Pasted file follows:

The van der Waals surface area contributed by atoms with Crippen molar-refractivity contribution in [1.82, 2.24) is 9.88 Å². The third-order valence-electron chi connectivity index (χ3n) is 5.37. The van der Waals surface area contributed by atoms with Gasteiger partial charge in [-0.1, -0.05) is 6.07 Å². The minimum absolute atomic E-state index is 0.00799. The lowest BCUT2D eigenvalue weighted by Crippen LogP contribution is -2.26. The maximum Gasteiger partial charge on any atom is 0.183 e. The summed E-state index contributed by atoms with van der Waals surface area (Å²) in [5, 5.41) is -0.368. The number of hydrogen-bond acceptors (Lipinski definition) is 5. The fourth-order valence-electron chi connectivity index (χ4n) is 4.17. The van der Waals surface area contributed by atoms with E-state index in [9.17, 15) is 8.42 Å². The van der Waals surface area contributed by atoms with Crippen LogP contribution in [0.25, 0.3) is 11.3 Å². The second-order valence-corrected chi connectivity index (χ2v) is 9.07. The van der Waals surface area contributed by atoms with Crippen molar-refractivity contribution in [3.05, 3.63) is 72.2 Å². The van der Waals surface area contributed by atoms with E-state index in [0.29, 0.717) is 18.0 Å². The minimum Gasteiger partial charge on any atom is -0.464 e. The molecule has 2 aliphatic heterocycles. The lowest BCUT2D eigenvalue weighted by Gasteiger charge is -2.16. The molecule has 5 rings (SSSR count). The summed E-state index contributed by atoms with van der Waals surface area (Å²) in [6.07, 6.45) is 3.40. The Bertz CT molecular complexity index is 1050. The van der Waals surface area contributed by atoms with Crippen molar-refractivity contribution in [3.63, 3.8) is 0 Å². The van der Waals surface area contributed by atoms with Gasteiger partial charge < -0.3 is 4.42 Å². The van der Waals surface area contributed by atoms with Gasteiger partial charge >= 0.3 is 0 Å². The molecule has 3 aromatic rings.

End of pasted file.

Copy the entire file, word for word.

The van der Waals surface area contributed by atoms with Crippen molar-refractivity contribution in [1.82, 2.24) is 9.88 Å². The third-order valence-electron chi connectivity index (χ3n) is 5.37. The van der Waals surface area contributed by atoms with Gasteiger partial charge in [-0.1, -0.05) is 6.07 Å². The minimum absolute atomic E-state index is 0.00799. The lowest BCUT2D eigenvalue weighted by Crippen LogP contribution is -2.26. The maximum Gasteiger partial charge on any atom is 0.183 e. The summed E-state index contributed by atoms with van der Waals surface area (Å²) in [5, 5.41) is -0.368. The number of hydrogen-bond acceptors (Lipinski definition) is 5. The fourth-order valence-electron chi connectivity index (χ4n) is 4.17. The van der Waals surface area contributed by atoms with E-state index in [9.17, 15) is 8.42 Å². The van der Waals surface area contributed by atoms with Crippen LogP contribution in [0.25, 0.3) is 11.3 Å². The second-order valence-corrected chi connectivity index (χ2v) is 9.07. The van der Waals surface area contributed by atoms with Crippen molar-refractivity contribution in [3.05, 3.63) is 72.2 Å². The van der Waals surface area contributed by atoms with E-state index in [0.29, 0.717) is 18.0 Å². The minimum Gasteiger partial charge on any atom is -0.464 e. The molecule has 2 aliphatic heterocycles. The lowest BCUT2D eigenvalue weighted by Gasteiger charge is -2.16. The molecule has 5 rings (SSSR count). The summed E-state index contributed by atoms with van der Waals surface area (Å²) in [6.07, 6.45) is 3.40. The Bertz CT molecular complexity index is 1050. The van der Waals surface area contributed by atoms with Crippen molar-refractivity contribution in [3.63, 3.8) is 0 Å². The van der Waals surface area contributed by atoms with Gasteiger partial charge < -0.3 is 4.42 Å². The van der Waals surface area contributed by atoms with Gasteiger partial charge >= 0.3 is 0 Å². The molecule has 3 aromatic rings.